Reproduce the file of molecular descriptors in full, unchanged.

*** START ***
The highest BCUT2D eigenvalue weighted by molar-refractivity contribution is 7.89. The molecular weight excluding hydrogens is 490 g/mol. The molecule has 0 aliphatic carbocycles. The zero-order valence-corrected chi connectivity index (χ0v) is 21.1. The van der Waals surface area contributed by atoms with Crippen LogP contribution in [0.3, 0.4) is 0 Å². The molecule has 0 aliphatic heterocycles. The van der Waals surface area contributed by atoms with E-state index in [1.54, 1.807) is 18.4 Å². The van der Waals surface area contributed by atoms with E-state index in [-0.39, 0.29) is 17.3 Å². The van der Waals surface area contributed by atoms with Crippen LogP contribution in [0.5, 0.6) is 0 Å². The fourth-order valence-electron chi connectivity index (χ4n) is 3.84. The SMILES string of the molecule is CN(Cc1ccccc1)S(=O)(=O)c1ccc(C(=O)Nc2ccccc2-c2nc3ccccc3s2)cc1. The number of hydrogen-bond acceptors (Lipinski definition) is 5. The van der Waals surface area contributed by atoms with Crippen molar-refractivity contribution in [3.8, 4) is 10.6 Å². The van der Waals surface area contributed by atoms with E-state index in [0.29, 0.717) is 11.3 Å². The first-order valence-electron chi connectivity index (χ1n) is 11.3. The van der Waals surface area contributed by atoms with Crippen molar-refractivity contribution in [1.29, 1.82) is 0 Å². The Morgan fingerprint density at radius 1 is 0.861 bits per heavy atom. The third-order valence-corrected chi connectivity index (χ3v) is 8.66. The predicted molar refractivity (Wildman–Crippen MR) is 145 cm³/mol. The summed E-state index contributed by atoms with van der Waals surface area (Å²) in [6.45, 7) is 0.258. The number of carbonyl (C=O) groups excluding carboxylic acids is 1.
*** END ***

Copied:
The highest BCUT2D eigenvalue weighted by molar-refractivity contribution is 7.89. The molecular weight excluding hydrogens is 490 g/mol. The molecule has 0 aliphatic carbocycles. The zero-order valence-corrected chi connectivity index (χ0v) is 21.1. The van der Waals surface area contributed by atoms with Crippen LogP contribution in [0.3, 0.4) is 0 Å². The molecule has 0 aliphatic heterocycles. The van der Waals surface area contributed by atoms with E-state index in [1.54, 1.807) is 18.4 Å². The van der Waals surface area contributed by atoms with E-state index in [-0.39, 0.29) is 17.3 Å². The van der Waals surface area contributed by atoms with Crippen LogP contribution in [0.5, 0.6) is 0 Å². The fourth-order valence-electron chi connectivity index (χ4n) is 3.84. The SMILES string of the molecule is CN(Cc1ccccc1)S(=O)(=O)c1ccc(C(=O)Nc2ccccc2-c2nc3ccccc3s2)cc1. The number of hydrogen-bond acceptors (Lipinski definition) is 5. The van der Waals surface area contributed by atoms with Crippen molar-refractivity contribution in [3.8, 4) is 10.6 Å². The van der Waals surface area contributed by atoms with E-state index in [0.29, 0.717) is 11.3 Å². The first-order valence-electron chi connectivity index (χ1n) is 11.3. The van der Waals surface area contributed by atoms with Crippen molar-refractivity contribution in [1.29, 1.82) is 0 Å². The Morgan fingerprint density at radius 1 is 0.861 bits per heavy atom. The third-order valence-corrected chi connectivity index (χ3v) is 8.66. The predicted molar refractivity (Wildman–Crippen MR) is 145 cm³/mol. The summed E-state index contributed by atoms with van der Waals surface area (Å²) in [6.45, 7) is 0.258. The number of carbonyl (C=O) groups excluding carboxylic acids is 1.